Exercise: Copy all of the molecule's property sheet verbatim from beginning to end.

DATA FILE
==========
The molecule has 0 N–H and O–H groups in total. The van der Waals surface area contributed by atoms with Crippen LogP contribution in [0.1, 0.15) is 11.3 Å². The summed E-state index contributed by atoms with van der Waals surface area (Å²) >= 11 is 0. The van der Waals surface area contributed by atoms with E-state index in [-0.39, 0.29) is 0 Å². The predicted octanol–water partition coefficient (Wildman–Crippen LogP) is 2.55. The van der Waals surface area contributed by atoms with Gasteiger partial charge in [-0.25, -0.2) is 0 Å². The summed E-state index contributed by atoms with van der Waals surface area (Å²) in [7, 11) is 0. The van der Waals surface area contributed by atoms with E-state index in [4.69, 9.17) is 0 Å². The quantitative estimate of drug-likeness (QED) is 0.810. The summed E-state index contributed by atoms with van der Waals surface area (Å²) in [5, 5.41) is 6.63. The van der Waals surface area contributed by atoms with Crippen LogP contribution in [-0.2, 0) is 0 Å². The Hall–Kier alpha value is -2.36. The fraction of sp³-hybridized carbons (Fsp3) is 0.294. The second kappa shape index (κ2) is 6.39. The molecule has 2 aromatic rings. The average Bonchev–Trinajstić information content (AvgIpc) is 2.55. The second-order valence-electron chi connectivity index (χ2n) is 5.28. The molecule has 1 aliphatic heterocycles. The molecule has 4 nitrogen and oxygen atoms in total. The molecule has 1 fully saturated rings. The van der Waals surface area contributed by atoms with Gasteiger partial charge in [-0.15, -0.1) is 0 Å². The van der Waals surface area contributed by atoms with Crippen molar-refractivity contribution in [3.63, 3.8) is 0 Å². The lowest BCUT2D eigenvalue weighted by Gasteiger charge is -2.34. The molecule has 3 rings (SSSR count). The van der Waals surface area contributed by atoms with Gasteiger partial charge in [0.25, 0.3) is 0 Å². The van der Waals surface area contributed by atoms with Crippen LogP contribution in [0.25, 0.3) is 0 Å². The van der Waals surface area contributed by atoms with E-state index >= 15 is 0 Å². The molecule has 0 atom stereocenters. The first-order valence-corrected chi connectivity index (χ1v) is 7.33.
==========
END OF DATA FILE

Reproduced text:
The molecule has 0 N–H and O–H groups in total. The van der Waals surface area contributed by atoms with Crippen LogP contribution in [0.1, 0.15) is 11.3 Å². The summed E-state index contributed by atoms with van der Waals surface area (Å²) >= 11 is 0. The van der Waals surface area contributed by atoms with E-state index in [-0.39, 0.29) is 0 Å². The predicted octanol–water partition coefficient (Wildman–Crippen LogP) is 2.55. The van der Waals surface area contributed by atoms with Gasteiger partial charge in [-0.25, -0.2) is 0 Å². The summed E-state index contributed by atoms with van der Waals surface area (Å²) in [7, 11) is 0. The van der Waals surface area contributed by atoms with E-state index in [4.69, 9.17) is 0 Å². The quantitative estimate of drug-likeness (QED) is 0.810. The summed E-state index contributed by atoms with van der Waals surface area (Å²) in [5, 5.41) is 6.63. The van der Waals surface area contributed by atoms with Crippen LogP contribution in [-0.2, 0) is 0 Å². The Hall–Kier alpha value is -2.36. The fraction of sp³-hybridized carbons (Fsp3) is 0.294. The second kappa shape index (κ2) is 6.39. The molecule has 2 aromatic rings. The average Bonchev–Trinajstić information content (AvgIpc) is 2.55. The second-order valence-electron chi connectivity index (χ2n) is 5.28. The molecule has 1 aliphatic heterocycles. The molecule has 4 nitrogen and oxygen atoms in total. The molecule has 1 fully saturated rings. The van der Waals surface area contributed by atoms with Gasteiger partial charge in [-0.15, -0.1) is 0 Å². The van der Waals surface area contributed by atoms with Crippen molar-refractivity contribution in [3.63, 3.8) is 0 Å². The lowest BCUT2D eigenvalue weighted by Gasteiger charge is -2.34. The molecule has 3 rings (SSSR count). The van der Waals surface area contributed by atoms with Gasteiger partial charge in [0.25, 0.3) is 0 Å². The van der Waals surface area contributed by atoms with Crippen LogP contribution in [0.25, 0.3) is 0 Å². The van der Waals surface area contributed by atoms with E-state index >= 15 is 0 Å². The molecule has 0 atom stereocenters. The first-order valence-corrected chi connectivity index (χ1v) is 7.33.